“Rango” is one of those movies that inevitably leaves you a little disappointed, but not because of the movie itself. Whatever problems you might have with the charming little film, it’s still a fantastic achievement in 3D animation that has gone criminally overlooked in the twelve-odd years since its theatrical release. Revisiting “Rango” in 2024, I was disappointed because I saw it as exactly the kind of film that Hollywood doesn’t make enough of. 

The film follows a nameless chameleon with a passion for acting. When a road accident suddenly flings the tiny lizard from his safe but lonely tank and out into the baking glare of the Mojave sun, he’s forced to wander the desert in search of life-saving water. After arriving in Dirt, a dried-up little town on the verge of a critical water shortage, he adopts the persona of ‘Rango,’ a legendary gunslinger and killer of renown. After the townsfolk named him sheriff, Rango discovers clues as to what (or who) is causing the drought that’s gripping Dirt and its citizens. 

Crucially, “Rango” dedicates just as much effort into being a good Western as it does to poking fun at the Western. It cranks the style of its world up to eleven and dazzles the viewer with sweeping landscapes, extreme closeups, and a constant visual momentum to all of the action. The shooting style is reminiscent of the titanic vision of the iconic Spaghetti Westerns, which reimagined The Old West into a place of myth rather than reality. The plot itself may be fairly safe, but Rango’s quest for identity has enough meat on the bone to support an odyssey through a world unlike any rendered on screen before.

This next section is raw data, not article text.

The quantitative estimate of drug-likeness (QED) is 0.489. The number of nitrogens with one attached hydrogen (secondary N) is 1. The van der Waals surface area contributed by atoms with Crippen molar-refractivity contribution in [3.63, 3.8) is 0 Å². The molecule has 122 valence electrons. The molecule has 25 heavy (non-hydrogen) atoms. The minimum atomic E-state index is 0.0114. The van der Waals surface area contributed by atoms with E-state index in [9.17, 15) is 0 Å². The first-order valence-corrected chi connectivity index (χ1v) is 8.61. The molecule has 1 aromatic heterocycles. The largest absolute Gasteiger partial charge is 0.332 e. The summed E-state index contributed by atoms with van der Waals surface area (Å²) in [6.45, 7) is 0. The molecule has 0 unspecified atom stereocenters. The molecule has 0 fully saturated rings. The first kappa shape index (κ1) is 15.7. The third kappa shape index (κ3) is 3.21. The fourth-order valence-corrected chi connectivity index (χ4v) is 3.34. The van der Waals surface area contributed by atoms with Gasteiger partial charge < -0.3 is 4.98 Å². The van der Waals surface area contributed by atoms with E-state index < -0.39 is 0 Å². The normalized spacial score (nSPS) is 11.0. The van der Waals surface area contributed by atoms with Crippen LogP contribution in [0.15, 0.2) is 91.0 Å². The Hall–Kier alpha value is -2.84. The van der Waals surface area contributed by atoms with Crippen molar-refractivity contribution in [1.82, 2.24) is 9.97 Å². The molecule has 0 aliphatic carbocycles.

The animation opens up the action to a greater scope than the Western genre is typically used to. Director Gore Verbinski, who already proved his mastery at large-scale action set pieces in his uber-successful “Pirates of the Caribbean” trilogy, gets to go wild in “Rango” with the freedom of cyberspace. Scenes of The Hawk chasing Rango through Dirt, or the excellent ‘Valkyrie’ Bat chase sequence feel as huge and weighty as they are outlandish and fun, and all of it ‘shot’ without the physical restrictions that plagued the creation of his live-action Pirates films. 

Perhaps the film’s commitment to its own artful sense of ugliness prevented it from reaching Pixar/Dreamworks levels of renown, but the look of “Rango” gives the film its soul. The run-down desert village setting practically comes alive. Every part of this miniature Wild West is constructed out of salvaged bric-a-brac (much like the endlessly creative dumpster-dive design work behind “Mad Max Fury Road” (2014)), but it’s the character designs that steal the show. 

Every animal citizen of Dirt is rich in squalid, dusty detail. They are cartoonish and visually expressive yet still evoke the Wild West archetypes that inspire them, always staying true to the genre homage at the film’s core. You won’t find any cute ‘Pixar eyes’ in “Rango” and nothing as cuddly looking as a Minion. Even Rango and his love interest, Beans, are kind of off-putting to look at, yet it works spectacularly in favor of the movie’s art direction. The visual language of “Rango” is one of a kind, freed from the quagmire of sticking to something ‘safe’ or ‘cute’ for the marketable pleasure of its young audience. 

A still from Rango (2011).
A still from “Rango” (2011).

All of the film’s gangly, scaly lumpiness isn’t there just for novelty. “Rango” takes many of its action/adventure cues from classic Looney Tunes and Tex Avery animations, and the commitment to the pleasantly unpleasant look of Dirt and its critter citizens complements the visual comedy effortlessly. The style, the texture, the slapstick—it all combines into an expressive vision that feels like a high-tech continuation of the adventures of Wile E. Coyote and his eternal nemesis, Road Runner.